Wiring for flashing the arduino

Now all the setup is done it is time to put AVRDUDE to work, on a Mac this is done via terminal.

I found the terminal commands for AVRDUDE on sparkfun here about half way down the page.

command one (make sure the Arduino is ready for grbl):

avrdude -P /dev/tty.usbserial-A9007VP6 -b 19200 -c avrisp -p m328p -v -e -U efuse:w:0x05:m -U hfuse:w:0xD6:m -U lfuse:w:0xFF:m

change the red text for the name of the serial port that your Arduino is plugged into

command two (load Grbl):

avrdude -P /dev/tty.usbserial-A9007VP6 -b 19200 -c avrisp -p m328p -v -e -U flash:w:grbl.hex -U lock:w:0x0F:m

blue text is for the location of the grbl hex file on the computer

Hopefully thats it, Grbl is now installed!

If you want to test that Grbl is working properly the you can download CoolTerm which is a GUI for mac for sending and receiving information on serial ports.

In my opinion Andrew Smith has cracked it. As a child I spent hours creating and inventing with Lego, Mechano or just good old fashioned wood and nails. I find myself wishing that I could have carried on doing this forever; that I could make a living from play. Andrew’s recycled, kinetic art echos a mad-max-esque visual aesthetic and speaks volumes in terms of a “throw away society.” I especially like his observation in to the way in which value of an object is defined by how much somebody else wants that object.

“A lot of times as soon as somebody knows you want something they want you to pay for it, when they wanted to get rid of it in the first place”

Check out Andrews work on his site.

I am a massive fan of elaborate, over the top, complex mechanisms that achieve small tasks. I love everything from the countless examples of Rube Goldberg machines out there to the imaginative and humorous scribblings of Heath Robinson. This mechanism designed by Rob Higgs is a beautifully elaborate autonomous bottle opener/pouring device. I find it quite hard to imagine how you would begin to build an object like this.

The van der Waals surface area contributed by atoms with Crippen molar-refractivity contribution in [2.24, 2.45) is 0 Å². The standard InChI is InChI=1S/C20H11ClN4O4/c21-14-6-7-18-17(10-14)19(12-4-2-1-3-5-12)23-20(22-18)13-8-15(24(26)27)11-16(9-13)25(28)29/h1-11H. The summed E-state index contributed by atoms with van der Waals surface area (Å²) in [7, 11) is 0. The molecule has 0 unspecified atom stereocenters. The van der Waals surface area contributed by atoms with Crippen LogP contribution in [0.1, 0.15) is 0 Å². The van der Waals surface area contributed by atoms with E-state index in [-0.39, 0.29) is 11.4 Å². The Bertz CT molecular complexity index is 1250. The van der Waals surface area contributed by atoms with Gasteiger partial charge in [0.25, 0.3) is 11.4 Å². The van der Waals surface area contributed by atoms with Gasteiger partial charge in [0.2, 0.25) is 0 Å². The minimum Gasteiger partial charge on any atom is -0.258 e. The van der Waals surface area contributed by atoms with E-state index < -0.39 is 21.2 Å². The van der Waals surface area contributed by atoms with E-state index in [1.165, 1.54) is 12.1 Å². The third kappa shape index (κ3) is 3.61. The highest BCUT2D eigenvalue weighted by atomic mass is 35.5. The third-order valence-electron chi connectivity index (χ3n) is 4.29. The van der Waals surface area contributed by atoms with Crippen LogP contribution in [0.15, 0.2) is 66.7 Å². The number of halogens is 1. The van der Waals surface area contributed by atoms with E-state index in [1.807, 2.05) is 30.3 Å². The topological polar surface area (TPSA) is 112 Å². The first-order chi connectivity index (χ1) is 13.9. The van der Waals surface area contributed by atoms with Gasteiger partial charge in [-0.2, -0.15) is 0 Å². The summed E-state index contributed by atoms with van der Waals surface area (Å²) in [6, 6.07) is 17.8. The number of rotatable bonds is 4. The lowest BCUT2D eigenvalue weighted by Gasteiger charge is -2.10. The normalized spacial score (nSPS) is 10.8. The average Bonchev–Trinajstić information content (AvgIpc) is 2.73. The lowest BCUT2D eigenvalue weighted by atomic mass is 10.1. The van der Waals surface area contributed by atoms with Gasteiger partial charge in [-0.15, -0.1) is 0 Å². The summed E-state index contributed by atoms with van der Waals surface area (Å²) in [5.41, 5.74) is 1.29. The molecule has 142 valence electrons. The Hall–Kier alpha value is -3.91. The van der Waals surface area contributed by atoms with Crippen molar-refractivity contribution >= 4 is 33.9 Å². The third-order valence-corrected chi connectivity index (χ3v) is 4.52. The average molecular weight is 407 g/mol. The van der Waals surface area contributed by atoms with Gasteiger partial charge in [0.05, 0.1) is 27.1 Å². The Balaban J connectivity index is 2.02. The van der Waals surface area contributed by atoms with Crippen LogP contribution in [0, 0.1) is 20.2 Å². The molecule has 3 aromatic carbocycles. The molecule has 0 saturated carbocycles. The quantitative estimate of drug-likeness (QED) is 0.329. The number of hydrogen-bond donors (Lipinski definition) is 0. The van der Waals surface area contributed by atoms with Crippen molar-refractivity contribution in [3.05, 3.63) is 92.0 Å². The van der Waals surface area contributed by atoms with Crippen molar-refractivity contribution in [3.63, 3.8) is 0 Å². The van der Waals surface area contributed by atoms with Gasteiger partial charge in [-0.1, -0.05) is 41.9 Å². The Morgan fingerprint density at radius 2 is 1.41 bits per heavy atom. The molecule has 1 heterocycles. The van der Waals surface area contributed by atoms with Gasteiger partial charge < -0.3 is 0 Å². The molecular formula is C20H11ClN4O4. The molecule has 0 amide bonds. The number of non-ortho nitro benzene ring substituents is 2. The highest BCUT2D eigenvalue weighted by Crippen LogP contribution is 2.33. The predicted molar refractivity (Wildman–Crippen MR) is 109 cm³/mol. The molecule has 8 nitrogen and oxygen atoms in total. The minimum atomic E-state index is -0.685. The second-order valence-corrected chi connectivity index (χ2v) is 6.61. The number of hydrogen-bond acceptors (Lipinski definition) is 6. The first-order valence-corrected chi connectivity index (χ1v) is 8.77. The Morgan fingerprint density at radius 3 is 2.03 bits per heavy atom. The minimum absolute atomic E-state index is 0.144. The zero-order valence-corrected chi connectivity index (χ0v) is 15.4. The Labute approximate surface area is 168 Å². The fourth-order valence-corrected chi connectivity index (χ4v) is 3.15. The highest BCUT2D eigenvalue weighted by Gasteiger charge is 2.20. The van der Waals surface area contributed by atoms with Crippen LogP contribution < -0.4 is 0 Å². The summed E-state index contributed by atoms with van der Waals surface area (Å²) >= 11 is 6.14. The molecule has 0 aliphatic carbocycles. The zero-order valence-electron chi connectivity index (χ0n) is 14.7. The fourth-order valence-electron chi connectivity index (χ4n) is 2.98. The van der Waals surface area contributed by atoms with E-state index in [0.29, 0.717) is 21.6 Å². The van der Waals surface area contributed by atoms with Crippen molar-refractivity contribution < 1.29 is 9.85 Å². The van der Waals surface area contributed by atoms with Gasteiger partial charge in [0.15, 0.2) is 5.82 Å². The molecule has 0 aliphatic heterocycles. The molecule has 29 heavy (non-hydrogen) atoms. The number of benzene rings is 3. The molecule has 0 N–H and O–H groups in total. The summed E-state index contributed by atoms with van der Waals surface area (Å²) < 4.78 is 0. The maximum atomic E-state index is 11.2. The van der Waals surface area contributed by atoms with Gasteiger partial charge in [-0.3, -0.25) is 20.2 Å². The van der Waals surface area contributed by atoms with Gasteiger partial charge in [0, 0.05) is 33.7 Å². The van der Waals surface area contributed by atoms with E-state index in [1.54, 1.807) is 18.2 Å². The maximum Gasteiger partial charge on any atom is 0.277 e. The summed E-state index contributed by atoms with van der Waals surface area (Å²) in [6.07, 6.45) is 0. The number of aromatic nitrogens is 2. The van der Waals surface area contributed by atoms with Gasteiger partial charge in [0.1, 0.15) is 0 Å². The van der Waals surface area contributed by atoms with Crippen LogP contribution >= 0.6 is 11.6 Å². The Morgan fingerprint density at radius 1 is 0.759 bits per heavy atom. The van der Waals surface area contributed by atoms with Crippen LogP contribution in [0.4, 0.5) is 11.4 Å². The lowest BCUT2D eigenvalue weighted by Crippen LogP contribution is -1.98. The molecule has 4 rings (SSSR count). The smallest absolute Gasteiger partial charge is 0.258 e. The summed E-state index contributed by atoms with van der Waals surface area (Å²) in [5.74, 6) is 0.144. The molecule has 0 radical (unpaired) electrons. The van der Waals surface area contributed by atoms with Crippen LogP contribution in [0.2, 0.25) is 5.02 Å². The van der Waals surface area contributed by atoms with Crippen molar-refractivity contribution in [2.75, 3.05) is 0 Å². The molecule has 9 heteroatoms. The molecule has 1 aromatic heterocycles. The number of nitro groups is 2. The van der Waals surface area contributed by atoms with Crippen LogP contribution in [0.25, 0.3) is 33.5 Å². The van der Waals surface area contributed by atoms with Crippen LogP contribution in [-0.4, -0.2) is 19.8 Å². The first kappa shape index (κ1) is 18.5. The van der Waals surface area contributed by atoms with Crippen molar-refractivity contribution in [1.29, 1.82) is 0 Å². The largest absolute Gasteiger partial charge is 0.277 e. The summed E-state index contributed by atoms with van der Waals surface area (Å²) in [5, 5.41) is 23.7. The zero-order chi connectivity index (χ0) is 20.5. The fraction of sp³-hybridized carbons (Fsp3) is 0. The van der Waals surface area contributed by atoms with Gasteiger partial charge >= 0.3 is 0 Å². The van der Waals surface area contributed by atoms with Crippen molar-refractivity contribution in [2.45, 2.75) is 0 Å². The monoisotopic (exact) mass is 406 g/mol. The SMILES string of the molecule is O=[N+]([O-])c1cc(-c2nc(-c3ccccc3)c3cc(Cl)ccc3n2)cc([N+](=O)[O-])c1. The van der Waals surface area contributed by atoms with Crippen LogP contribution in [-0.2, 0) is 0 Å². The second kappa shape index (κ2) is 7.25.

There are three main reasons why i love this project. Firstly the switches are ingenious. They look to be made out of washers cut in half and separated then as the ball bearing is placed down it connects the two half’s and joins the circuit together. Its so simple that is brilliant.

The second reason i like this project so much is that it uses the old CRT type screen. If you ever go to a dump you will see plenty of these thrown to waste replaced by the more convenient TFT monitor. Its nice to see the old monitors being put to use, i have always thought that the CRT screen would make an awesome base to a coffee table (project coming soon).

I also love that the interface is placed directly above the screen making it possible for the interface to react and change colour throughout the experience. I found this project on the MAKE magazine blog. The Make blog has more information on the build and techniques used for communicating with the computer so if this interests you take a look there as well.


Peter Bennet

Video of BeatBearing Tangible Rhythm Sequencer

This is a really interesting project. A sewing machine has been modified using 24 Servos to knit sound levels recorded from a microphone. Not only does it look epic but the end result has been used to create some quite interesting garments.  check out the main website here though i found the project on the Make site